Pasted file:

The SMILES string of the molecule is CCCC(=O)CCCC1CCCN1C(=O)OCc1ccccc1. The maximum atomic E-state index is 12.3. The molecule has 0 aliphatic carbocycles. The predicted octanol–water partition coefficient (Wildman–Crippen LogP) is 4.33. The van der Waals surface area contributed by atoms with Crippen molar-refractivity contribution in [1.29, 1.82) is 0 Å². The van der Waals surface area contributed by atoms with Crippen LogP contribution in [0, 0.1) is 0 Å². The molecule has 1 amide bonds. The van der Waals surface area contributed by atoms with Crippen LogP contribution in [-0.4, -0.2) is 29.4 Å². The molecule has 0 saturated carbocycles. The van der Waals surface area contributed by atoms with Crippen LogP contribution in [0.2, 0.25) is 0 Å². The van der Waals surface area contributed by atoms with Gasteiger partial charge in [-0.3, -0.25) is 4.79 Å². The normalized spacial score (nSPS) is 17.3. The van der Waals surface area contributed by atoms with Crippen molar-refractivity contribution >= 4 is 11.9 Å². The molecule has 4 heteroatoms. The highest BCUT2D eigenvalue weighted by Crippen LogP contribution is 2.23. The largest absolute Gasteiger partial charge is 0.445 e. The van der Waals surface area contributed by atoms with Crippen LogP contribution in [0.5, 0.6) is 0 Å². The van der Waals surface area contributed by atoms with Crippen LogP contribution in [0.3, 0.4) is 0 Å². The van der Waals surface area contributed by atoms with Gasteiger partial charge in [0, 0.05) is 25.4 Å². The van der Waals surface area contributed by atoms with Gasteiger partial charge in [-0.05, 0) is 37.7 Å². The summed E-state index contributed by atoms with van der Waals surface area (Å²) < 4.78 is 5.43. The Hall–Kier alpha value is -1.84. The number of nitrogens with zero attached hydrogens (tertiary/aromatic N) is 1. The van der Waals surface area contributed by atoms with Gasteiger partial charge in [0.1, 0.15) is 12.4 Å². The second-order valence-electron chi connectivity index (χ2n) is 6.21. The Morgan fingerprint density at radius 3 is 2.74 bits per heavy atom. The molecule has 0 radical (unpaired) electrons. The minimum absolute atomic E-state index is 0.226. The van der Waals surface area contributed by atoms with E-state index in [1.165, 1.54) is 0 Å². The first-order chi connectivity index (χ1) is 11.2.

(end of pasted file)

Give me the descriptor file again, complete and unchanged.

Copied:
The SMILES string of the molecule is CCCC(=O)CCCC1CCCN1C(=O)OCc1ccccc1. The maximum atomic E-state index is 12.3. The molecule has 0 aliphatic carbocycles. The predicted octanol–water partition coefficient (Wildman–Crippen LogP) is 4.33. The van der Waals surface area contributed by atoms with Crippen molar-refractivity contribution in [1.29, 1.82) is 0 Å². The van der Waals surface area contributed by atoms with Crippen LogP contribution in [0, 0.1) is 0 Å². The molecule has 1 amide bonds. The van der Waals surface area contributed by atoms with Crippen LogP contribution in [-0.4, -0.2) is 29.4 Å². The molecule has 0 saturated carbocycles. The van der Waals surface area contributed by atoms with Crippen LogP contribution in [0.2, 0.25) is 0 Å². The van der Waals surface area contributed by atoms with Gasteiger partial charge in [-0.3, -0.25) is 4.79 Å². The normalized spacial score (nSPS) is 17.3. The van der Waals surface area contributed by atoms with Crippen molar-refractivity contribution >= 4 is 11.9 Å². The molecule has 4 heteroatoms. The highest BCUT2D eigenvalue weighted by Crippen LogP contribution is 2.23. The largest absolute Gasteiger partial charge is 0.445 e. The van der Waals surface area contributed by atoms with Crippen LogP contribution in [0.5, 0.6) is 0 Å². The van der Waals surface area contributed by atoms with Crippen LogP contribution in [0.3, 0.4) is 0 Å². The van der Waals surface area contributed by atoms with Gasteiger partial charge in [0, 0.05) is 25.4 Å². The van der Waals surface area contributed by atoms with Gasteiger partial charge in [-0.05, 0) is 37.7 Å². The summed E-state index contributed by atoms with van der Waals surface area (Å²) < 4.78 is 5.43. The Hall–Kier alpha value is -1.84. The number of nitrogens with zero attached hydrogens (tertiary/aromatic N) is 1. The van der Waals surface area contributed by atoms with Gasteiger partial charge in [0.1, 0.15) is 12.4 Å². The second-order valence-electron chi connectivity index (χ2n) is 6.21. The Morgan fingerprint density at radius 3 is 2.74 bits per heavy atom. The molecule has 0 radical (unpaired) electrons. The minimum absolute atomic E-state index is 0.226. The van der Waals surface area contributed by atoms with E-state index in [1.165, 1.54) is 0 Å². The first-order chi connectivity index (χ1) is 11.2.